Worker slides 200 feet down Windward Oahu mountain

HFD Rescue

[lin_video src=http://eplayer.clipsyndicate.com/embed/player.js?aspect_ratio=3×2&auto_next=1&auto_start=0&div_id=videoplayer-1365565243&height=510&page_count=5&pf_id=9619&show_title=1&va_id=4011921&width=640&windows=2 service=syndicaster width=640 height=510 div_id=videoplayer-1365565243 type=script]

A day on the job turned into quite a scare for a man working in the mountains above Temple Valley.

He was performing maintenance work for Hawaii Electric Company when he slipped and fell backwards, sliding 200 feet down the mountain.

Honolulu Fire Department crews descended onto Kaneohe District Park at about 10 a.m. Tuesday.

Air and ground crews were called to help rescue a man who fell while working in the Koolau mountains.

“He slipped and fell backwards, and then rolled and slid then ended up about 200 feet below where he was working,” HFD Capt. Terry Seelig said.

The man, who is part of a crew contracted by HECO, was doing maintenance work on the support structures that carry transmission lines over the mountains.

“His position when he came to a stop was still on a ridge maybe 50 to 70 degrees in slant, still a precarious position,” Capt. Seelig said.

Getting to him on the ground was out of the question. The only way to send in help was by air.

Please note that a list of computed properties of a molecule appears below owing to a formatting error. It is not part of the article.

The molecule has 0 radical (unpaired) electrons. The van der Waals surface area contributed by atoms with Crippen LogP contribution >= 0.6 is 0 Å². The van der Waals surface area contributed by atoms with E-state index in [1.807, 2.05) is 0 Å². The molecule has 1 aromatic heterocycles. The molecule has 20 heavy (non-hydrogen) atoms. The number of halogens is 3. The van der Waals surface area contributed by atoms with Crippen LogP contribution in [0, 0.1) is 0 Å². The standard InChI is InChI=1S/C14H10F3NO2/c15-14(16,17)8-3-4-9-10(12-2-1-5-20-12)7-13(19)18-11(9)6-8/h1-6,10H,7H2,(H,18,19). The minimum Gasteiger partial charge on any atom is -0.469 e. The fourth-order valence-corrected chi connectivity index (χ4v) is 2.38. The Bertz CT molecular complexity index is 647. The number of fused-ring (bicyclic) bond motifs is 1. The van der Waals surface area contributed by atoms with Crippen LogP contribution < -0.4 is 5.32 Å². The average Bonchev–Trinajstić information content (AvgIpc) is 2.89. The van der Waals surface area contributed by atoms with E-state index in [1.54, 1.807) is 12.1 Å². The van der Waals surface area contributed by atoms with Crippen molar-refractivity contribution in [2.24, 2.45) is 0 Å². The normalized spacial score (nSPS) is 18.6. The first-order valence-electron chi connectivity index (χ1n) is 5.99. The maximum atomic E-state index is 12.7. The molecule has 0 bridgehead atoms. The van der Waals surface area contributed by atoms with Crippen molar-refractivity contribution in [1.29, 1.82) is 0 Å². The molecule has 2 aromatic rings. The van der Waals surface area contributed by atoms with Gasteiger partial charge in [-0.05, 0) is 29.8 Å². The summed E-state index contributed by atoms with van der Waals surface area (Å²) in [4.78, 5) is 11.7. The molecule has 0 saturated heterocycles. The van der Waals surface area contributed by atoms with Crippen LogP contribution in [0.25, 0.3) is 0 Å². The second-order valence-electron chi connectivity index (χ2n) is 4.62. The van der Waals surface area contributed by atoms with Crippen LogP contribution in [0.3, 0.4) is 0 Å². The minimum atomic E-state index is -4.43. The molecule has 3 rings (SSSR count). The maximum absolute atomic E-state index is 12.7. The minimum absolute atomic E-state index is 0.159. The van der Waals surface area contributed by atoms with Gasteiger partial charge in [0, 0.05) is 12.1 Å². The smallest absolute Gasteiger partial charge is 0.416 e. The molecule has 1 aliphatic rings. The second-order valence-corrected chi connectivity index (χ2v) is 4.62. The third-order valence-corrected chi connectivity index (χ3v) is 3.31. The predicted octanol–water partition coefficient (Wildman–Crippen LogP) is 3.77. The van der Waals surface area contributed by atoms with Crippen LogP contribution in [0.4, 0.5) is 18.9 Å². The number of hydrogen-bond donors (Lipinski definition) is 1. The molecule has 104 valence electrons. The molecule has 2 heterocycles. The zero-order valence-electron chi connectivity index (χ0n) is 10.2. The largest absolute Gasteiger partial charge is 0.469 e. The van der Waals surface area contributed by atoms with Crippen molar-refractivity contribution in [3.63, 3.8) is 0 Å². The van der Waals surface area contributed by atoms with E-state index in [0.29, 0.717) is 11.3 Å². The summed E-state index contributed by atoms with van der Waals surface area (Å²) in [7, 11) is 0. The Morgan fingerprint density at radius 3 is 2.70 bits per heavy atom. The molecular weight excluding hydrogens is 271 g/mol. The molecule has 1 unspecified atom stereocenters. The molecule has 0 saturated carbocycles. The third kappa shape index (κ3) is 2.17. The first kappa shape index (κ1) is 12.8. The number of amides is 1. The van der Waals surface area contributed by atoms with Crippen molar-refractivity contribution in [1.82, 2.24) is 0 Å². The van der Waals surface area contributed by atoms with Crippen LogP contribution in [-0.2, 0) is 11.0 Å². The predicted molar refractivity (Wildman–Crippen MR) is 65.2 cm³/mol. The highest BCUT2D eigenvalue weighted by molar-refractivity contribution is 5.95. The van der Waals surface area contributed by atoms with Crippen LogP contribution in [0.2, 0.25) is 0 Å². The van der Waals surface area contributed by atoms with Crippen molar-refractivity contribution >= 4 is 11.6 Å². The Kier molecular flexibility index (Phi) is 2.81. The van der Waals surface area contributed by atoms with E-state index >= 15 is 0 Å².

It took a few fly overs to maneuver into the right position. Then, a stretcher was lowered down and he was strapped in, and then air-lifted out of there.

Air-1 transported the man a half-mile to safety.

Back on the ground, the man was alert and talking. He only sustained a non-life-threatening injury to his leg. An awaiting ambulance then took him to the hospital.

“We will be working with the contractor and employer looking into his incident,” HECO spokesperson Darren Pai said.

HECO says workers and contractors are trained to follow proper safety measures when in the field.

“We have extensive safety procedures and safety training procedures that go into just about everything we do. So, we will be working with the contractor and looking into this to determine exactly what happened,” Pai said.

The rest of the HECO crew on the mountain suspended work for the day after the fall.

blog comments powered by Disqus